Step #3:  Compare approximately 10 to 20 prescription claims against the price list to confirm contract agreement. It’s impractical to verify all claims, but 10 is a sample size large enough to extract some good assumptions.

Step #4:  Now take it one step further. Check what your organization has paid, for prescription drugs, against our acquisition costs then determine if a problem exists. When there is more than a 5% price differential for brand drugs or 25% (paid versus actual cost) for generic drugs we consider this a potential problem thus further investigation is warranted.

Multiple price differential discoveries mean that your organization or client is likely overpaying. REPEAT these steps once per month.

— Tip —

Always include a semi-annual market check in your PBM contract language. Market checks provide each payer the ability, during the contract, to determine if better pricing is available in the marketplace compared to what the client is currently receiving.

When better pricing is discovered the contract language should stipulate the client be indemnified. Do not allow the PBM to limit the market check language to a similar size client, benefit design and/or drug utilization. In this case, the market check language is effectually meaningless.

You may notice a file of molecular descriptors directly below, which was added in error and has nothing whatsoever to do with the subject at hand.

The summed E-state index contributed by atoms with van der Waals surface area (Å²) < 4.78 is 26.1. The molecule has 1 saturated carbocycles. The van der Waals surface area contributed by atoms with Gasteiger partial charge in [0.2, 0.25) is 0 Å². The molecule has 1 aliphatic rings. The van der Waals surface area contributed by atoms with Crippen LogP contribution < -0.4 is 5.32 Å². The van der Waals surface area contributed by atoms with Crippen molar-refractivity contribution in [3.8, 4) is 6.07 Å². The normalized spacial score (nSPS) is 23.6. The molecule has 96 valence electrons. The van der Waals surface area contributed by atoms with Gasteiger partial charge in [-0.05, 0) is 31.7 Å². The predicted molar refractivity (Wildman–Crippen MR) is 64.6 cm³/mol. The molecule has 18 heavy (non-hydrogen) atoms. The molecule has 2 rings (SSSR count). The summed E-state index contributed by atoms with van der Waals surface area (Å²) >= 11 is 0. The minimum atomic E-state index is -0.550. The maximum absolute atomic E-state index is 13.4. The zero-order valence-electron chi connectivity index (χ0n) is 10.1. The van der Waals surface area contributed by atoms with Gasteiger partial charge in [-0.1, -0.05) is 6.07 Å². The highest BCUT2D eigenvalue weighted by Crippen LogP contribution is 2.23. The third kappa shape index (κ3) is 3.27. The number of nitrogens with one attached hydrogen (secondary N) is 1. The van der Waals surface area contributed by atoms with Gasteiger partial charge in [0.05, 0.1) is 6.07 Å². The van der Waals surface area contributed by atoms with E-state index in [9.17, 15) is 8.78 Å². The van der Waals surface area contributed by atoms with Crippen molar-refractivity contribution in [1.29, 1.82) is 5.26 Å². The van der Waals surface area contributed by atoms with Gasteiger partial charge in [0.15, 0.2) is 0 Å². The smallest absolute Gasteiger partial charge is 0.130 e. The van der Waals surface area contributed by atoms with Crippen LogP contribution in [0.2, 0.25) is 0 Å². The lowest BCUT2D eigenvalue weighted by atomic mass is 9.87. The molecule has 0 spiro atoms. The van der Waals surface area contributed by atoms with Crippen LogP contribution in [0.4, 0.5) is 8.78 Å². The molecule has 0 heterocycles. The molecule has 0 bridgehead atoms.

Reference Pricing: “Gross” Invoice Cost for Popular Generic and Brand Prescription Drugs (Volume 278)

This document is updated weekly, but why is it important? Healthcare marketers are aggressively pursuing new revenue streams to augment lower reimbursements provided under PPACA. Prescription drugs, particularly specialty, are key drivers in the growth strategies of PBMs, TPAs, and MCOs pursuant to health care reform.

The costs shared here are what the pharmacy actually pays; not AWP, MAC or WAC. The bottom line; payers must have access to actual acquisition costs or AAC. Apply this knowledge to hold PBMs accountable and lower plan expenditures for stakeholders.